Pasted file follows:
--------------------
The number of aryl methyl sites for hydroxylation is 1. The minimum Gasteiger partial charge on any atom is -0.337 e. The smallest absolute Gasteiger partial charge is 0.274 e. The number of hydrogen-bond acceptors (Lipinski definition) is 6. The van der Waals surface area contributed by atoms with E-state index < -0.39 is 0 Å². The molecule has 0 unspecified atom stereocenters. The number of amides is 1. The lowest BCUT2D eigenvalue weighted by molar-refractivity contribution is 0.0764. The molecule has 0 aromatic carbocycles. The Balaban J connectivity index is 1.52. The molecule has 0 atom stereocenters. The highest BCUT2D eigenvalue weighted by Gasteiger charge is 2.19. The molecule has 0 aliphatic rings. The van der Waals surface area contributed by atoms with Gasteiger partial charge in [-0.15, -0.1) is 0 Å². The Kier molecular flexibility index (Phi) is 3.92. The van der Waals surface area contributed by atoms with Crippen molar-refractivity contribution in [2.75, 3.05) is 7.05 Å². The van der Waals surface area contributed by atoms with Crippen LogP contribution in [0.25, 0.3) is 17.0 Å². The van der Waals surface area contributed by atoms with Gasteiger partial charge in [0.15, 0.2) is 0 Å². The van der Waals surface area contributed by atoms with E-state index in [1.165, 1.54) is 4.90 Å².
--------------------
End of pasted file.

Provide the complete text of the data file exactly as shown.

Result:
The number of aryl methyl sites for hydroxylation is 1. The minimum Gasteiger partial charge on any atom is -0.337 e. The smallest absolute Gasteiger partial charge is 0.274 e. The number of hydrogen-bond acceptors (Lipinski definition) is 6. The van der Waals surface area contributed by atoms with E-state index < -0.39 is 0 Å². The molecule has 0 unspecified atom stereocenters. The number of amides is 1. The lowest BCUT2D eigenvalue weighted by molar-refractivity contribution is 0.0764. The molecule has 0 aromatic carbocycles. The Balaban J connectivity index is 1.52. The molecule has 0 atom stereocenters. The highest BCUT2D eigenvalue weighted by Gasteiger charge is 2.19. The molecule has 0 aliphatic rings. The van der Waals surface area contributed by atoms with Gasteiger partial charge in [-0.15, -0.1) is 0 Å². The Kier molecular flexibility index (Phi) is 3.92. The van der Waals surface area contributed by atoms with Crippen molar-refractivity contribution in [2.75, 3.05) is 7.05 Å². The van der Waals surface area contributed by atoms with Crippen LogP contribution in [0.25, 0.3) is 17.0 Å². The van der Waals surface area contributed by atoms with Gasteiger partial charge in [0.15, 0.2) is 0 Å². The van der Waals surface area contributed by atoms with E-state index in [1.165, 1.54) is 4.90 Å².